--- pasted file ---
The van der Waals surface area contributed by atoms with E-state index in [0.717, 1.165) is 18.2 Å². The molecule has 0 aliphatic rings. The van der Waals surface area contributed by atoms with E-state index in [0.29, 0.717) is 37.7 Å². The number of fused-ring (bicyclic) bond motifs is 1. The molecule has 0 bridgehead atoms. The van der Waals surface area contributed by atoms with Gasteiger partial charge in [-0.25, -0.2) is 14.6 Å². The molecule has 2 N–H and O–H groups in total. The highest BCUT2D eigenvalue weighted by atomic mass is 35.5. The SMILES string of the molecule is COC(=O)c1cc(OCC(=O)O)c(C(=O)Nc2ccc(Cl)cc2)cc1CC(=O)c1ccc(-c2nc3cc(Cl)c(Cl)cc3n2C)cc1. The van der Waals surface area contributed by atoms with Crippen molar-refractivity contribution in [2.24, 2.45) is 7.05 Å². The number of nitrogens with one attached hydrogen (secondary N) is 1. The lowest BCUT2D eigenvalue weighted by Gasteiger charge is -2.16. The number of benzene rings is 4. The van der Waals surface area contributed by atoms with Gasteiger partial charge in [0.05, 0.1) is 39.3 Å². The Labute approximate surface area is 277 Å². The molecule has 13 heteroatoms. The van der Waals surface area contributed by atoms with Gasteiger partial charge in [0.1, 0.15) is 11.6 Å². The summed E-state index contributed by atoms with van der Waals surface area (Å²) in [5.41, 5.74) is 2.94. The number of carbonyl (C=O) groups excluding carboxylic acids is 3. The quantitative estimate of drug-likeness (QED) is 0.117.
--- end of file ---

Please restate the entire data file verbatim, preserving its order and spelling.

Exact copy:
The van der Waals surface area contributed by atoms with E-state index in [0.717, 1.165) is 18.2 Å². The molecule has 0 aliphatic rings. The van der Waals surface area contributed by atoms with E-state index in [0.29, 0.717) is 37.7 Å². The number of fused-ring (bicyclic) bond motifs is 1. The molecule has 0 bridgehead atoms. The van der Waals surface area contributed by atoms with Gasteiger partial charge in [-0.25, -0.2) is 14.6 Å². The molecule has 2 N–H and O–H groups in total. The highest BCUT2D eigenvalue weighted by atomic mass is 35.5. The SMILES string of the molecule is COC(=O)c1cc(OCC(=O)O)c(C(=O)Nc2ccc(Cl)cc2)cc1CC(=O)c1ccc(-c2nc3cc(Cl)c(Cl)cc3n2C)cc1. The van der Waals surface area contributed by atoms with Crippen molar-refractivity contribution in [2.24, 2.45) is 7.05 Å². The number of nitrogens with one attached hydrogen (secondary N) is 1. The lowest BCUT2D eigenvalue weighted by Gasteiger charge is -2.16. The number of benzene rings is 4. The van der Waals surface area contributed by atoms with Gasteiger partial charge in [0.05, 0.1) is 39.3 Å². The Labute approximate surface area is 277 Å². The molecule has 13 heteroatoms. The van der Waals surface area contributed by atoms with Gasteiger partial charge in [0.1, 0.15) is 11.6 Å². The summed E-state index contributed by atoms with van der Waals surface area (Å²) in [5.41, 5.74) is 2.94. The number of carbonyl (C=O) groups excluding carboxylic acids is 3. The quantitative estimate of drug-likeness (QED) is 0.117.